One way to possibly stop (or slow) new mushroom’s from growing is to remove it’s buried food source.
Here are just a few of the organic food sources that will eventually lead to new mushroom growth: dead buried roots, buried wood, thick layers of wood mulch, under wood piles, old tree stump areas, etc.
Please be sure to let our team at Pacocha Landscaping Services, Inc. know if we can be of additional help or answer any questions you may have. Thank you for visiting and have a great day!
Now that the snow has finally melted and warmer temperatures are upon us, many lawns are showing signs of a common fungal disease called snow mold (gray snow mold in particular). Snow mold occurs when spring conditions allow warm unfrozen ground that was recently covered by melting snow to activate an existing pathogen. The issues start when a pathogen is present, spring temperatures are between 30-40 F and the soil/turfgrass is fairly saturated. Snow mold may be found in lawn areas where drainage and air-movement is poor and especially where snow has been piled and/or is slow to melt. Damage can be as minimal as just a few small circular shaped yellow/matted down lawn areas or more widespread (conditions dependent). As the lawn dries and warmer weather moves in the disease becomes dormant until the next opportunity arises (late fall/early spring). Damaged lawn areas should be repaired by first raking the problematic areas (very important), add a light layer of topsoil (as/if needed), plant a premium disease resistant grass seed blend and finally cover the repaired lawn areas with a light layer of peat moss to complete. After the lawn repairs have been completed and soil temperatures warm beyond 50 F your lawn will rebuild its lost density and look as if a problem never existed.
Whenever visiting a new prospective snow and ice management property, one of the first things we quickly notice is if there are any plants, fences, sprinkler heads and/or any other obstructions located within anticipated plowed snow stacking areas.
Plentiful OPEN and UNOBSTRUCTED snow piling areas usually translate into maximum snow clearing efficiency and reduced cost of overall service.
Here are a few important details that if implemented, will further improve the quality of snow and ice management services currently performed at your property.
Prepare a formal plan with your snow removal service provider that indicates acceptable on-site locations where any/all plowed snow can be staged.
Avoid (or relocate) delicate ornamental fencing and non-critical signage located adjacent to plowed drives, roads, parking lot and sidewalk areas (if possible).
Ensure irrigation system components (heads, risers, etc.) are installed properly below the soil surface to avoid shovel, snow blower or snow plow contact/damage.
If plants must be installed within the 4′ wide (or less) areas surrounding snow plowed or ice melt treated surfaces, be sure to choose salt tolerant/hardy/sturdy plant varieties that can tolerate winter related stress.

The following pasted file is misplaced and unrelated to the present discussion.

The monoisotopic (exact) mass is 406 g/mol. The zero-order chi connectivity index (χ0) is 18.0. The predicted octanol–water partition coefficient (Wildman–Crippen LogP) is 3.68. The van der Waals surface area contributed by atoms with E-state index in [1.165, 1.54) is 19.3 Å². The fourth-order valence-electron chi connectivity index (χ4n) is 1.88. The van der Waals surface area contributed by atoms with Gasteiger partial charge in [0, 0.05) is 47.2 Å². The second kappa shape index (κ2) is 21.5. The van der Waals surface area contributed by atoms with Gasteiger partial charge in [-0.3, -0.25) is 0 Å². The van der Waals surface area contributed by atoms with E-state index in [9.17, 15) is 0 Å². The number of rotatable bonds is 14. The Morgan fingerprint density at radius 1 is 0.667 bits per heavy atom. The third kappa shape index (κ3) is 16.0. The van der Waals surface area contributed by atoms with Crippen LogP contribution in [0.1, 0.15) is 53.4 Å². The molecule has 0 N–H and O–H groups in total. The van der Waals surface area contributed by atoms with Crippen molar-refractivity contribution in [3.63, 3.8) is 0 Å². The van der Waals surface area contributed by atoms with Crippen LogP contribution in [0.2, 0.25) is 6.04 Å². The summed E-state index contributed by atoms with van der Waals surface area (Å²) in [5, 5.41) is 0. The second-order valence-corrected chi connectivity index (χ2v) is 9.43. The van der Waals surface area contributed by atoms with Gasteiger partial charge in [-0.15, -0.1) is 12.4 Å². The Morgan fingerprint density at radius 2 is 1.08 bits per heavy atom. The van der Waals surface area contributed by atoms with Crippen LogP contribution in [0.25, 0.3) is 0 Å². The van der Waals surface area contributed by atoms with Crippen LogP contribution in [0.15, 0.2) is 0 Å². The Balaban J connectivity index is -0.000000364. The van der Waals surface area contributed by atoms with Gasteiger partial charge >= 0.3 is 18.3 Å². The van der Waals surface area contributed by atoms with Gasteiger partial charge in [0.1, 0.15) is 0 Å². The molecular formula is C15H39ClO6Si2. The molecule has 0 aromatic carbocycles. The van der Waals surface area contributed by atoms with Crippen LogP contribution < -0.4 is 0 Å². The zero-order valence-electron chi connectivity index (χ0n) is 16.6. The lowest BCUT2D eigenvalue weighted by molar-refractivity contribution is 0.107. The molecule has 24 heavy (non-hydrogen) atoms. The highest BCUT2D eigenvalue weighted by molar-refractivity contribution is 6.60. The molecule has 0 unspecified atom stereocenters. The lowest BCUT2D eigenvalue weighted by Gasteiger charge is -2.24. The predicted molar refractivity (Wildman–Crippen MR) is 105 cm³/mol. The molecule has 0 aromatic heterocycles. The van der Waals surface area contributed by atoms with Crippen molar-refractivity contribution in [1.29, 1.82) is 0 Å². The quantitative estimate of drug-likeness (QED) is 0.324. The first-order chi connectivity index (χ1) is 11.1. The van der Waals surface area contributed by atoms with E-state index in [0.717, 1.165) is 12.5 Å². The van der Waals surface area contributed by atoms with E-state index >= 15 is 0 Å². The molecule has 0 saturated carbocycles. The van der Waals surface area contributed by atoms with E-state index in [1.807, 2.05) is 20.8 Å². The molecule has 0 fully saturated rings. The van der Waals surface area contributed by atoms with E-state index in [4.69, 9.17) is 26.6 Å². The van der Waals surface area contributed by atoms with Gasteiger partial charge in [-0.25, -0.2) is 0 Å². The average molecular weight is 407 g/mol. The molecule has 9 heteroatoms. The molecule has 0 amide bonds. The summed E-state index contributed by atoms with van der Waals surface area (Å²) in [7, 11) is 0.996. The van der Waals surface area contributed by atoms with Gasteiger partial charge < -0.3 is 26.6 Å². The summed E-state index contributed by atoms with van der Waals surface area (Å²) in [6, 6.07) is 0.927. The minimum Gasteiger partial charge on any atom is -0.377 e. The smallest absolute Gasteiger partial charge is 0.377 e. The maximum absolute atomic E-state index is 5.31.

Be sure to install snow marker stakes (at least 2′-4′ tall) along the edges of inconspicuous parking lot and sidewalk areas targeted for snow removal.
If possible, place mobile garbage containers/dumpsters in an area that will not interfere with planned snow piling, stacking or staging areas.
If property has limited parking spaces available (overall), be sure to use traffic cones or other temporary markers to ensure no vehicles park within specified parking stall spaces needed for snow staging/piling.
Please remember that when hiring a qualified contractor to clear snow and ice from your site, it is very beneficial (for the property owner and contractor alike) if adequate open space is made readily available for shoveled, pushed or plowed snow.
One day a client asked if I would stop by his property to look at a few small projects he needed taken care of. So during my property visit I noticed a very striking plant. The client indicated that he did not plant it and asked me if I knew what it was. I just shook my head and said I could not identify the plant off hand. The plant had grown quite nicely in a small bed space just behind his house to a height of about 5′ tall, had beautiful deep red-purple colored stems and awesome long strands of berries. I took a few pictures and performed a Google Image search later that evening. It turned out that the mysterious plant was called Pokeweed and has a very long detailed history.
I was amazed that this perennial “weed” had grown to be such a beautiful mature plant.
What really interested me besides the very unique color and berries produced by Pokeweed was that all parts of the plant itself are considered toxic and not recommended for human, pet and/or livestock consumption.However, pokeweed berries and it’s dried roots have been used in herbal remedies, for red food coloring and even to make ink and dye.
Pokeweed Facts and Folklore:
The common name ‘pokeweed’ originates from the Native American word for ‘blood’, referring to the red dye that can be made from the fruit (however, the color is difficult to fix). Some of the other common names, such as ‘inkberry’ and ‘inkweed’, refer to this use.
Juice from pokeweed berries was once used to ‘improve’ the color of cheap red wine.
Supporters of President James Polk wore pokeweed twigs instead of campaign buttons during the 1845 campaign.
Medical researchers have isolated a protein (pokeweed antiviral protein or PAP) from pokeweed that is being used to try to inhibit the replication of the HIV virus in human cells.
Roots, leaves and berries of common pokeweed were used medicinally by Native Americans and early settlers to treat a variety of conditions from hemorrhoids to headaches.
The young shoots and leaves of pokeweed have been eaten as greens (‘poke sallet’), boiled with the water changed several times prior to consumption. The taste is described as similar to that of asparagus or spinach. Berries have been used to make pie. However, ingestion of any part of common pokeweed cannot be recommended
Please be sure to contact Pacocha Landscaping Services, Inc. with any questions, comments or ideas on how we can be of further assistance to you. Thank you for taking the time to read our blog and have a great day!